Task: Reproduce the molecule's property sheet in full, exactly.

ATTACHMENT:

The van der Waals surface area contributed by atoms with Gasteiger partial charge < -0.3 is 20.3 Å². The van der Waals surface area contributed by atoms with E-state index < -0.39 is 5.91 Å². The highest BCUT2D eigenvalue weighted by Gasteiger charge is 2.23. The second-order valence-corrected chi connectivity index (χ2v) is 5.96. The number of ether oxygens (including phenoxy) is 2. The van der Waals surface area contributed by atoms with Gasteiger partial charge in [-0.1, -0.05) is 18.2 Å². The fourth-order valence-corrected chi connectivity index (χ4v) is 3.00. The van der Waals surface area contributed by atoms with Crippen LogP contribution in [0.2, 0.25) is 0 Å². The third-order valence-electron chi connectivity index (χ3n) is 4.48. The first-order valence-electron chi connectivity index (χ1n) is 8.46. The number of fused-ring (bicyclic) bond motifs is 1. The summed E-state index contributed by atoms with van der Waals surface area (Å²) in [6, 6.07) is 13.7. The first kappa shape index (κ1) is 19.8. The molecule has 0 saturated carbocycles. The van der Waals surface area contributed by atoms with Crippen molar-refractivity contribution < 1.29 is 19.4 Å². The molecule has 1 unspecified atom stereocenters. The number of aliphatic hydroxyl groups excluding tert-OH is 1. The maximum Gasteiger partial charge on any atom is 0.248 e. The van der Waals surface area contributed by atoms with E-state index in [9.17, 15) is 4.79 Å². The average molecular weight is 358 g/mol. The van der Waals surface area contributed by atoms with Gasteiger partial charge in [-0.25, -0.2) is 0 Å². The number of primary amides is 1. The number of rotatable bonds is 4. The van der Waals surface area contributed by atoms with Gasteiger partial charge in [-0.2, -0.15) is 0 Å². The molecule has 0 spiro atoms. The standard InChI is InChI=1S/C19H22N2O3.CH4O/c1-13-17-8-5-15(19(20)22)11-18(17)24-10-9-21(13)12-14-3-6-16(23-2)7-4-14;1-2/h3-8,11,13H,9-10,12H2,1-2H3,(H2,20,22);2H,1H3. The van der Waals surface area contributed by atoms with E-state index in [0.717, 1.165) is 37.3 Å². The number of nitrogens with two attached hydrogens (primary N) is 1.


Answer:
The van der Waals surface area contributed by atoms with Gasteiger partial charge < -0.3 is 20.3 Å². The van der Waals surface area contributed by atoms with E-state index < -0.39 is 5.91 Å². The highest BCUT2D eigenvalue weighted by Gasteiger charge is 2.23. The second-order valence-corrected chi connectivity index (χ2v) is 5.96. The number of ether oxygens (including phenoxy) is 2. The van der Waals surface area contributed by atoms with Gasteiger partial charge in [-0.1, -0.05) is 18.2 Å². The fourth-order valence-corrected chi connectivity index (χ4v) is 3.00. The van der Waals surface area contributed by atoms with Crippen LogP contribution in [0.2, 0.25) is 0 Å². The third-order valence-electron chi connectivity index (χ3n) is 4.48. The first-order valence-electron chi connectivity index (χ1n) is 8.46. The number of fused-ring (bicyclic) bond motifs is 1. The summed E-state index contributed by atoms with van der Waals surface area (Å²) in [6, 6.07) is 13.7. The first kappa shape index (κ1) is 19.8. The molecule has 0 saturated carbocycles. The van der Waals surface area contributed by atoms with Crippen molar-refractivity contribution < 1.29 is 19.4 Å². The molecule has 1 unspecified atom stereocenters. The number of aliphatic hydroxyl groups excluding tert-OH is 1. The maximum Gasteiger partial charge on any atom is 0.248 e. The van der Waals surface area contributed by atoms with E-state index in [9.17, 15) is 4.79 Å². The average molecular weight is 358 g/mol. The van der Waals surface area contributed by atoms with Gasteiger partial charge in [-0.25, -0.2) is 0 Å². The number of primary amides is 1. The number of rotatable bonds is 4. The van der Waals surface area contributed by atoms with Gasteiger partial charge in [-0.2, -0.15) is 0 Å². The molecule has 0 spiro atoms. The standard InChI is InChI=1S/C19H22N2O3.CH4O/c1-13-17-8-5-15(19(20)22)11-18(17)24-10-9-21(13)12-14-3-6-16(23-2)7-4-14;1-2/h3-8,11,13H,9-10,12H2,1-2H3,(H2,20,22);2H,1H3. The van der Waals surface area contributed by atoms with E-state index in [0.717, 1.165) is 37.3 Å². The number of nitrogens with two attached hydrogens (primary N) is 1.